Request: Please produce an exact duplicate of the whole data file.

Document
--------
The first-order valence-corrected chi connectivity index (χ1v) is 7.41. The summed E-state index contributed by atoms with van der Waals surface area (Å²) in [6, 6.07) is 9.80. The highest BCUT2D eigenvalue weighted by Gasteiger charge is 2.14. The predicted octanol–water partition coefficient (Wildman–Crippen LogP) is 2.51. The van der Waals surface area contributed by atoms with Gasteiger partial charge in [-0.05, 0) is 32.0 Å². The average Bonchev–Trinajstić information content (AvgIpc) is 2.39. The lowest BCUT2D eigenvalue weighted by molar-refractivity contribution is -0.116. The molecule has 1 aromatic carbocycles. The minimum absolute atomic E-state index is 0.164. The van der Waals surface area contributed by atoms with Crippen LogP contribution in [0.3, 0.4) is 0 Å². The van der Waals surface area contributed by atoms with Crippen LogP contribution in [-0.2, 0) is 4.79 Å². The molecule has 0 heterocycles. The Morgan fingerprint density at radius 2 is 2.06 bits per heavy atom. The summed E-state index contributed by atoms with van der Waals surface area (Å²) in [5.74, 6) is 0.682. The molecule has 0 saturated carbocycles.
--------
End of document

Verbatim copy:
The first-order valence-corrected chi connectivity index (χ1v) is 7.41. The summed E-state index contributed by atoms with van der Waals surface area (Å²) in [6, 6.07) is 9.80. The highest BCUT2D eigenvalue weighted by Gasteiger charge is 2.14. The predicted octanol–water partition coefficient (Wildman–Crippen LogP) is 2.51. The van der Waals surface area contributed by atoms with Gasteiger partial charge in [-0.05, 0) is 32.0 Å². The average Bonchev–Trinajstić information content (AvgIpc) is 2.39. The lowest BCUT2D eigenvalue weighted by molar-refractivity contribution is -0.116. The molecule has 1 aromatic carbocycles. The minimum absolute atomic E-state index is 0.164. The van der Waals surface area contributed by atoms with Crippen LogP contribution in [0.3, 0.4) is 0 Å². The van der Waals surface area contributed by atoms with Crippen LogP contribution in [-0.2, 0) is 4.79 Å². The molecule has 0 heterocycles. The Morgan fingerprint density at radius 2 is 2.06 bits per heavy atom. The summed E-state index contributed by atoms with van der Waals surface area (Å²) in [5.74, 6) is 0.682. The molecule has 0 saturated carbocycles.